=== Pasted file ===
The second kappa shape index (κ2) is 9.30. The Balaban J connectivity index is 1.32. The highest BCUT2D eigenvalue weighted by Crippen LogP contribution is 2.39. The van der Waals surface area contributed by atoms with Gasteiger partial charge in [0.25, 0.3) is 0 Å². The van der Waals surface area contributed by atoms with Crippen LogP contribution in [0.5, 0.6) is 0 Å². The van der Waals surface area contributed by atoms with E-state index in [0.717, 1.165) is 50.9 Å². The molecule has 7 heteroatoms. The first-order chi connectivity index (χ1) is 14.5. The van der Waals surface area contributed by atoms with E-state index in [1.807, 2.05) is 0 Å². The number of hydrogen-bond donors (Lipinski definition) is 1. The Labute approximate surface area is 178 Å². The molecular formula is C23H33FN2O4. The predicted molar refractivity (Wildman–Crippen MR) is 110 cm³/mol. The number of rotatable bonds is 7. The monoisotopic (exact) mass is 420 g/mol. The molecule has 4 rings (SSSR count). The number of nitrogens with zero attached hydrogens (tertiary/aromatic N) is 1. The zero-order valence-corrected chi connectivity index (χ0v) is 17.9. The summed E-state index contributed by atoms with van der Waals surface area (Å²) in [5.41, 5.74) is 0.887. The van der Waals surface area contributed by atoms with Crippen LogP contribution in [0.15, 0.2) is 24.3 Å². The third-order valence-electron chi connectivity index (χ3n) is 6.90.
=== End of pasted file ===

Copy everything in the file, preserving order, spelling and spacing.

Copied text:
The second kappa shape index (κ2) is 9.30. The Balaban J connectivity index is 1.32. The highest BCUT2D eigenvalue weighted by Crippen LogP contribution is 2.39. The van der Waals surface area contributed by atoms with Gasteiger partial charge in [0.25, 0.3) is 0 Å². The van der Waals surface area contributed by atoms with Crippen LogP contribution in [0.5, 0.6) is 0 Å². The van der Waals surface area contributed by atoms with E-state index in [0.717, 1.165) is 50.9 Å². The molecule has 7 heteroatoms. The first-order chi connectivity index (χ1) is 14.5. The van der Waals surface area contributed by atoms with E-state index in [1.807, 2.05) is 0 Å². The number of hydrogen-bond donors (Lipinski definition) is 1. The Labute approximate surface area is 178 Å². The molecular formula is C23H33FN2O4. The predicted molar refractivity (Wildman–Crippen MR) is 110 cm³/mol. The number of rotatable bonds is 7. The monoisotopic (exact) mass is 420 g/mol. The molecule has 4 rings (SSSR count). The number of nitrogens with zero attached hydrogens (tertiary/aromatic N) is 1. The zero-order valence-corrected chi connectivity index (χ0v) is 17.9. The summed E-state index contributed by atoms with van der Waals surface area (Å²) in [5.41, 5.74) is 0.887. The van der Waals surface area contributed by atoms with Crippen LogP contribution in [0.15, 0.2) is 24.3 Å². The third-order valence-electron chi connectivity index (χ3n) is 6.90.